Patients with diffuse idiopathic skeletal hyperostosis have an increased burden of thoracic aortic calcifications

N. Harlianto, J. Westerink, M. Hol, R. Wittenberg, W. Foppen, P. van der Veen, B. van Ginneken, J. Verlaan, P. de Jong, F. Mohamed Hoesein and UCC-SMART Study Group

Rheumatology Advances in Practice 2022;6(2):rkac060.

DOI PMID

Objectives: DISH has been associated with increased coronary artery calcifications and incident ischaemic stroke. The formation of bone along the spine may share pathways with calcium deposition in the aorta. We hypothesized that patients with DISH have increased vascular calcifications. Therefore we aimed to investigate the presence and extent of DISH in relation to thoracic aortic calcification (TAC) severity.

Methods: This cross-sectional study included 4703 patients from the Second Manifestation of ARTerial disease cohort, consisting of patients with cardiovascular events or risk factors for cardiovascular disease. Chest radiographs were scored for DISH using the Resnick criteria. Different severities of TAC were scored arbitrarily from no TAC to mild, moderate or severe TAC. Using multivariate logistic regression, the associations between DISH and TAC were analysed with adjustments for age, sex, BMI, diabetes, smoking status, non-high-density lipoprotein cholesterol, cholesterol lowering drug usage, renal function and blood pressure.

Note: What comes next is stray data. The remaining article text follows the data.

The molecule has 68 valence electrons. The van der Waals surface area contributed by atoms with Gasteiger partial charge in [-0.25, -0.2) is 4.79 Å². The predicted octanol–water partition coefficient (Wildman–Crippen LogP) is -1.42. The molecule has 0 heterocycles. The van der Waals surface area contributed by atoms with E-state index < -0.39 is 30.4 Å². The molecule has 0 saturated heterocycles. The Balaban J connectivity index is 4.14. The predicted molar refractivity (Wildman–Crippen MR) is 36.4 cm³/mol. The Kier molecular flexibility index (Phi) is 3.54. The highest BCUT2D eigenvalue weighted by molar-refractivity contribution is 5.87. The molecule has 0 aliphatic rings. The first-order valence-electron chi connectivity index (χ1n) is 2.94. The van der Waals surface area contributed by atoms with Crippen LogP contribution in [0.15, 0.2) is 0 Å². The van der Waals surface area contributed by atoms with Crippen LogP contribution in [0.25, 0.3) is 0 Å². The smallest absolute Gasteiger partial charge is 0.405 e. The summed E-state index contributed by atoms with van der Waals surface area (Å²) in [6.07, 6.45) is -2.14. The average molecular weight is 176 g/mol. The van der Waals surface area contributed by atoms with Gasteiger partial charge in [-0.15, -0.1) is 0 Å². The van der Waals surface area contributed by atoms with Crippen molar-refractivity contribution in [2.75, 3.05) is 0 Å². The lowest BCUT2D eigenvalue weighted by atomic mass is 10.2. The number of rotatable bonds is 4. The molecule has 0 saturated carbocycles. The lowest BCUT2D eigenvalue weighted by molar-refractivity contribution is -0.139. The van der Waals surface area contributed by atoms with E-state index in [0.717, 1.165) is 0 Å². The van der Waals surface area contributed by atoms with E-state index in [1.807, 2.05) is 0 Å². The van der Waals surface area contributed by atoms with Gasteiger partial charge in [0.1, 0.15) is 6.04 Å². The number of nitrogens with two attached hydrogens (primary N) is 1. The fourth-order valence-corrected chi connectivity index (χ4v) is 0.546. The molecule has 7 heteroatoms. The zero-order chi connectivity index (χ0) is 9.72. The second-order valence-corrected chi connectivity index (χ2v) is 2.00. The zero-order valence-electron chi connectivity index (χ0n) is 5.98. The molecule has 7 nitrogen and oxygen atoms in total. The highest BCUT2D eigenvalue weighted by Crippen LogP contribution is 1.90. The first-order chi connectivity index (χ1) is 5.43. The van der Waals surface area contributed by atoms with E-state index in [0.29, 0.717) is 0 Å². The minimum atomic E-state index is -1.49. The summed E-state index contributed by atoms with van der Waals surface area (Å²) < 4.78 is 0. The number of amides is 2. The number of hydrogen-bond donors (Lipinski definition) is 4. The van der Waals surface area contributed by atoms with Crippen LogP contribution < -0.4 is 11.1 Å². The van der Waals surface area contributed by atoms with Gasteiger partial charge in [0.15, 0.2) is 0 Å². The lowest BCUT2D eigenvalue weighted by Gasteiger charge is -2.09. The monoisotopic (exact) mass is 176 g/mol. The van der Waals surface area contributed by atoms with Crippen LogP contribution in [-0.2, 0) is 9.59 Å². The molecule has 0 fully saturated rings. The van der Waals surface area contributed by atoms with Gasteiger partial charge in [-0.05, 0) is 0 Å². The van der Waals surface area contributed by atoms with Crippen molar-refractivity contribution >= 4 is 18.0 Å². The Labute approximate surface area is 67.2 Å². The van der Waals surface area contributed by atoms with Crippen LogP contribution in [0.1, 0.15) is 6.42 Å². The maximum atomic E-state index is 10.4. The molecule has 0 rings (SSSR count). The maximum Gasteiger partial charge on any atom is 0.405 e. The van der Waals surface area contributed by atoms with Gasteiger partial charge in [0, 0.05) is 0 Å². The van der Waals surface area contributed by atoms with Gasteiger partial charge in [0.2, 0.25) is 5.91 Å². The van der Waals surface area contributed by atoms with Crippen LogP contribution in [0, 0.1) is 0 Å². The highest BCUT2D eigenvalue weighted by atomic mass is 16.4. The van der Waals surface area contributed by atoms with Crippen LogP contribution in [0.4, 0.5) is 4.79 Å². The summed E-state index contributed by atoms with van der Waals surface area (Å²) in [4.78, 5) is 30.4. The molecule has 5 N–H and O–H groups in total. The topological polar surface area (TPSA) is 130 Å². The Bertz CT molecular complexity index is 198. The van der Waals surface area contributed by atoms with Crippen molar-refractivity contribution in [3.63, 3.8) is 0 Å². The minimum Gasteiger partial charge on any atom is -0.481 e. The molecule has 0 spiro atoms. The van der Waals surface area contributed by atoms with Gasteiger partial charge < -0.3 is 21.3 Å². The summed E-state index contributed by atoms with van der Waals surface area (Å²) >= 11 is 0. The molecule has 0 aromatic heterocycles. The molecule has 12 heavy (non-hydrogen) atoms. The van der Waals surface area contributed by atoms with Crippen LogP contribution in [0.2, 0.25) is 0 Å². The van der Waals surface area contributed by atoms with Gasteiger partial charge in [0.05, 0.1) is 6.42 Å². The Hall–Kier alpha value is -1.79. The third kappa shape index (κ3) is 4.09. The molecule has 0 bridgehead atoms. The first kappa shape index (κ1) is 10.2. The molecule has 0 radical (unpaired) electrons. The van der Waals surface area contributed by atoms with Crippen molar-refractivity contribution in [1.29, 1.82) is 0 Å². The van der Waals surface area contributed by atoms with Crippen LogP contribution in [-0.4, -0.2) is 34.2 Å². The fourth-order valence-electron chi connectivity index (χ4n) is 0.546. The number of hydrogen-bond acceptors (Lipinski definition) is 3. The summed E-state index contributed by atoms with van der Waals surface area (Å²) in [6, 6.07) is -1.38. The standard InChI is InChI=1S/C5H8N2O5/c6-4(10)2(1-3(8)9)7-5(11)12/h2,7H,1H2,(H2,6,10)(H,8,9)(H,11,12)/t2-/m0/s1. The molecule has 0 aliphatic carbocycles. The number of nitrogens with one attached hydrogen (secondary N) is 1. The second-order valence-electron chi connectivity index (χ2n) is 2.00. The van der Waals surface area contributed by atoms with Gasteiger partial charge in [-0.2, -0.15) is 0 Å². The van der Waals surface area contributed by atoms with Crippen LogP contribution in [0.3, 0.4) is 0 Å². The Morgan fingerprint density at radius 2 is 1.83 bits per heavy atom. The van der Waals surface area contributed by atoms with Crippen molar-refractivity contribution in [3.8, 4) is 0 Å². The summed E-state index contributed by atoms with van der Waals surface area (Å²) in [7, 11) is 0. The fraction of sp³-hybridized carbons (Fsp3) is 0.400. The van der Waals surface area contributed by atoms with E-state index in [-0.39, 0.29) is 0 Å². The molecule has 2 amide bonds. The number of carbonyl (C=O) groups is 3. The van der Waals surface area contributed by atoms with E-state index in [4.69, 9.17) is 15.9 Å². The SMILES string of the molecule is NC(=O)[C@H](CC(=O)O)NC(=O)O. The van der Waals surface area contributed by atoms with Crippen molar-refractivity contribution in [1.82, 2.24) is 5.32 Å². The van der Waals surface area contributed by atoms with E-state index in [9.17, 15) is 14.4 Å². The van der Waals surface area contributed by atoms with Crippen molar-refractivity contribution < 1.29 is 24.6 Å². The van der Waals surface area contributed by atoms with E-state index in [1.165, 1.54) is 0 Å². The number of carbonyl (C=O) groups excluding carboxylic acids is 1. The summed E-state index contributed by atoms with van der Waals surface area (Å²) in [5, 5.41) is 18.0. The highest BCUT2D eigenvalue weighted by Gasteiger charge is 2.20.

Results: A total of 442 patients (9.4\%) had evidence of DISH and 1789 (38\%) patients had TAC. The prevalence of DISH increased from 6.6\% in the no TAC group to 10.8\% in the mild, 14.3\% in the moderate and 17.1\% in the severe TAC group. After adjustments, DISH was significantly associated with the presence of TAC [odds ratio (OR) 1.46 [95\% CI 1.17, 1.82)]. In multinomial analyses, DISH was associated with moderate TAC [OR 1.43 (95\% CI 1.06, 1.93)] and severe TAC [OR 1.67 (95\% CI 1.19, 2.36)].

Conclusions: Subjects with DISH have increased TACs, providing further evidence that patients with DISH have an increased burden of vascular calcifications.